On Thursday, May 9, on the eve of his new album release, Mac DeMarco performed at the McDonald Theater in downtown Eugene. Aside from crafting a setlist of old hits and fan favorites, he also took the time to dive heavily into songs from his latest project, the bizarre and tightly-focused “Here Comes the Cowboy.”
For almost a decade now, DeMarco has been goofing off in public. His laid-back indie rock — akin to a hypnagogic Steely Dan or a Canadian Jimmy Buffett — has always come in tandem with his eccentric personality. On Thursday night, his goofball persona was certainly on display. During the first part of his eventual two-and-a-half-hour set, his humor came through in subtle ways.
The show began around 9 p.m. with “Here Comes the Cowboy,” the title-track and opener of his latest album. DeMarco plucked a half-ironic country riff on his acoustic guitar, encouraging the audience to sing along to the song’s repeated lyric. It took a second for everyone to adjust to the vibe, having never heard the song before. But soon enough, the whole audience was along for the ride.
On “Salad Days,” DeMarco grabbed his electric guitar, leading the crowd in the much more familiar tune. The energy ramped up even further on the upbeat songs “Cookin’ Up Something Good” and “The Stars Keep On Calling My Name.”
Considering the relaxed and carefree nature of the music, DeMarco’s energetic audience came as a surprise. At Thursday’s show, the crowd-surfacing was almost incessant. But the rambunctious behavior didn’t seem to phase DeMarco one bit.
He asked the crowd if the emphasis in “Eugene” was on the first or second syllable — it was on the first, according to one emphatic audience member. DeMarco and his band also read from a book about Oregon birds, which someone had tossed up on stage.
DeMarco got a chance to showcase his more thoughtful side with the subdued music of his latest record. He performed the majority of these songs with an acoustic guitar. Here, the tightness of his backing band shined through, as they played with a cohesion that was noticeably tight but never over-rehearsed.
DeMarco himself often brought new life to his music with alternate arrangements. On “All of Our Yesterdays,” he swapped out the minimal production of the album version in favor of a jazzed-up chorus and danceable backbeat.
Towards the end of the song, DeMarco picked up his electric guitar again and closed things out with a solo. It was a refreshing change, as he often limits his talent to a humble rhythm guitar during live performances.
Later on in the night, he brought in a deep cut with “Rock and Roll Night Club,” a track from his 2012 debut mini-LP. A performance of “Ode to Viceroy,” a quintessential song in DeMarco’s cigarette-smoking mythos, found a contemplative quietness in its final verse and chorus. He also performed a few of his Haruomi Hosono-inspired tracks: “On the Level” and “My Old Man.”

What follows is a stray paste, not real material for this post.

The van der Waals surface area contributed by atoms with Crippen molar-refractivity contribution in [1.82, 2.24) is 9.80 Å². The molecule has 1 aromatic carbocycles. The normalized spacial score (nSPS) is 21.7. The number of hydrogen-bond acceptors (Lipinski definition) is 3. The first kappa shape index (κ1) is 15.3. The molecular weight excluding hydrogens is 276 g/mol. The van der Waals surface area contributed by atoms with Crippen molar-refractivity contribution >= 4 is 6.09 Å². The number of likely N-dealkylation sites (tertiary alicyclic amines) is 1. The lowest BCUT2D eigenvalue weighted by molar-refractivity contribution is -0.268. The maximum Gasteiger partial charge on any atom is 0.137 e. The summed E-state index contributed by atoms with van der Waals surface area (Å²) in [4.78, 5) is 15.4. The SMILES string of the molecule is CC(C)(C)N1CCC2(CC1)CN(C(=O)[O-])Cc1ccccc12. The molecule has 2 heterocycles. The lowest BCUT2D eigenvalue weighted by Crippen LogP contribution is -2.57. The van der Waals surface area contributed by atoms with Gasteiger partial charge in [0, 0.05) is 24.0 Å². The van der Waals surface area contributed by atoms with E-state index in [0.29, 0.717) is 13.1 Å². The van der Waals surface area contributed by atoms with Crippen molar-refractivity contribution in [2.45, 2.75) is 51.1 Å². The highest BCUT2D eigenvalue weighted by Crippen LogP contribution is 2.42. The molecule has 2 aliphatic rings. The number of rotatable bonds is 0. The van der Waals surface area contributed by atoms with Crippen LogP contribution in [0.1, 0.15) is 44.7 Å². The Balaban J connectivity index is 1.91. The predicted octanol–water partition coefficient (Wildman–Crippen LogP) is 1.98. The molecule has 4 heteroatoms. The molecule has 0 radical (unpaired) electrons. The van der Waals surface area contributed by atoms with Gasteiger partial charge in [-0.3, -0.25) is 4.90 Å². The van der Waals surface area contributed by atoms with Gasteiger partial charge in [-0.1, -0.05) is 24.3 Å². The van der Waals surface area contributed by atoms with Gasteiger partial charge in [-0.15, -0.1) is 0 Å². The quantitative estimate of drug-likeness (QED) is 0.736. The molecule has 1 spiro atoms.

Things took a turn for the weird, however, in the latter half of the night — all in true Mac DeMarco fashion.
A newer song, “Choo Choo,” encapsulated a lot this energy. DeMarco introduced it as a song about a train. It was a sort of bastardized funk track with falsetto vocals and train whistle. He likes to joke around. This song can be found on the new album.
He closed out his main set with a performance of “Still Together.”
After the final chord, DeMarco’s drummer and guitarist — Joe McMurray and Andy White, respectively — remained on stage for a type of noise-rock jam. The rest of the band then came back out and seamlessly transitioned into a series of Misfits covers. White was on vocals at this point. The whole concert had morphed into a punk show.
The fans took it all in stride, moshing together while DeMarco himself took off his shirt and put on a bra. For most of this time, he was off to the side messing around on the keyboard. Eventually, he took a bass drum case from backstage and climbed in it to crowd surf all the way to the rear of the venue; he gave his soundman a kiss and then traveled back to the front.
After all of this, the whole band reprised the chorus of “Still Together” once more, as if this whole stunt had been one twenty-minute version of the song, Misfits covers and all. That was the true conclusion of his main set. But the night didn’t end there.
DeMarco made time for a one-song encore, the heartbreaking “Watching Him Fade Away.” He made everyone in the audience sit down on the floor for this one while he took a seat on the stage monitor.
There was a rambling monologue mixed in with the lyrics: something about life and death, extremely old people using tinder, life-extension technology and wedding anniversaries after one or two hundred years.
The crowd was obedient during all of this, staying quiet when DeMarco brought things down to an abnormally low volume. The moment was a testament to his talent. For as much as he goofs around, people are willing to listen. He really is one hell of a performer.
It was a sobering experience and a nice comedown from a chaotic and extended concert. He made his way out with one final remark: “Real recognize real. God bless.”